As soon as she took over the job as Greece's development minister, Anna Diamantopoulou fired the agency's investment office after two of its members were arrested on charges of blackmail: withholding contracts unless they were paid bribes.
"We must show zero tolerance towards those who break their vows," said Diamantopoulou, repeating an oft-used refrain by political leaders who set off on frequent corruption crackdowns with no results. With a financial crisis crushing the country's economy and spirit, she has sounded a different tune.
Costas Bakouris, the head of the Transparency International office in Greece, said that graft is so expected in the country that citizens don't see it as lawlessness.
"We need to force people to behave and enforce the law. If there are opportunities [for bribery] and people understand there are no consequences, they will continue to do it. People can't keep up their selfish ways," Bakouris told SETimes.
From paying driving exam officials an expected bribe to get a license, to giving a state-paid doctor extra money to insure better care, to handing the ubiquitous "fakelaki" -- a cash-stuffed envelope -- to a public official or private professional, Greece is so rife with corruption, it seems embedded in the nation's fabric.
Bribery comes with a cost, said Bakouris, who earlier told SKAI TV that, "In some cases, the laws actually condone graft," because there are unclear regulations and loopholes that allow violators to escape punishment.
"In theory, Greece appears to be doing fine," he said. "In reality though, laws are violated and those breaking the law are legitimised," Bakouris said, noting that Greece is suffering a "crisis of values."
"With the crisis, the fight against corruption was small, but now some good things are happening. We are starting to see some law-enforcing actions. People can't keep on with corruption or there will be consequences. The majority realised that the way we behave and do business, not being socially responsible, will lead us to catastrophe," he added.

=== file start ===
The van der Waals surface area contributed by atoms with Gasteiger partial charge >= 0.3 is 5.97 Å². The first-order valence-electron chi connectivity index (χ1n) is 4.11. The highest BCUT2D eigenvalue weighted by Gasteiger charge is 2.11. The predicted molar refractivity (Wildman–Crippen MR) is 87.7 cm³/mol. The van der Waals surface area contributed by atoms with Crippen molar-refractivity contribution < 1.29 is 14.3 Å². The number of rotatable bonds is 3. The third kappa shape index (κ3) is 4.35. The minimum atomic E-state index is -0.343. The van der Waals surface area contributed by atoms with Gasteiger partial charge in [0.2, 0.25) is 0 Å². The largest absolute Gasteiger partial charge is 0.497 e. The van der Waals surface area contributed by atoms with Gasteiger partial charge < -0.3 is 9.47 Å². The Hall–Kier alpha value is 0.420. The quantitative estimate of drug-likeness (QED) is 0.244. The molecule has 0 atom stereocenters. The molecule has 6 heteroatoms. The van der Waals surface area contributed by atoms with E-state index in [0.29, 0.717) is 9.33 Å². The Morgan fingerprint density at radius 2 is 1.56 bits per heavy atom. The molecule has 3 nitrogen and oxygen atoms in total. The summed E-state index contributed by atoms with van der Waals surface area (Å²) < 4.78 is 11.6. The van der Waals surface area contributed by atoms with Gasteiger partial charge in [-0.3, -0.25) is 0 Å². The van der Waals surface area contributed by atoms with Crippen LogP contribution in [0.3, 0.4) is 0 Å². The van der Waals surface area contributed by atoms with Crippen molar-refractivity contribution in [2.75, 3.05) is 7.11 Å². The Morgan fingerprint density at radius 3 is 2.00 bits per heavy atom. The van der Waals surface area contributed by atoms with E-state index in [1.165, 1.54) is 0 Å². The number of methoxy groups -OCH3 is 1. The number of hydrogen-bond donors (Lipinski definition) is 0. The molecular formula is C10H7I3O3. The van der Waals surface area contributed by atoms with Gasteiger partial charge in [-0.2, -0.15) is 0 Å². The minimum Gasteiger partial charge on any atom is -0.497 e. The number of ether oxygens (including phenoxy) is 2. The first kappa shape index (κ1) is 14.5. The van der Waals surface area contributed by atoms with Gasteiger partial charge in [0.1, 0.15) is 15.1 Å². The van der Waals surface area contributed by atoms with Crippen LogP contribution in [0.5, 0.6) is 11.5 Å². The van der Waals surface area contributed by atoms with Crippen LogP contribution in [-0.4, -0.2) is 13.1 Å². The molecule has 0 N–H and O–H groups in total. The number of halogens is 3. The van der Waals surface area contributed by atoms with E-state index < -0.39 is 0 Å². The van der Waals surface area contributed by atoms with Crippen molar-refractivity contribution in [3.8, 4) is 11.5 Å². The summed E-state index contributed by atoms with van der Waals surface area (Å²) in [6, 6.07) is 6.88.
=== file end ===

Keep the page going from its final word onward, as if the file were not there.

Greece was ranked 80th out of 183 countries in Transparency International's 2011 corruption perceptions index, below countries like Saudi Arabia, Tunisia and Cuba. Bulgaria was the only nation to rank lower in the EU and Western Europe. The judiciary, media, and business world are the most susceptible to corruption, the report said.
Diomidis Spinellis, a former finance ministry official, angered tax collectors by alleging their profession was ridden with corruption, and called on Greeks to go online and report cases of bribery, extortion and blackmail.
The Athens daily Kathimerini reported it was standard practice for officials to ask for a cut of any state funding for contracts they were awarded, commonly 2-4%.
Greece's Court of Audit discovered that 658m euros was unlawfully spent in 2009 as the economic crisis was unfolding, including contracts handed out without a bidding process, unearned bonuses and contracts to private contractors for work that should have been carried out by public workers. No one has been prosecuted, but people who took the money unlawfully were asked to return it.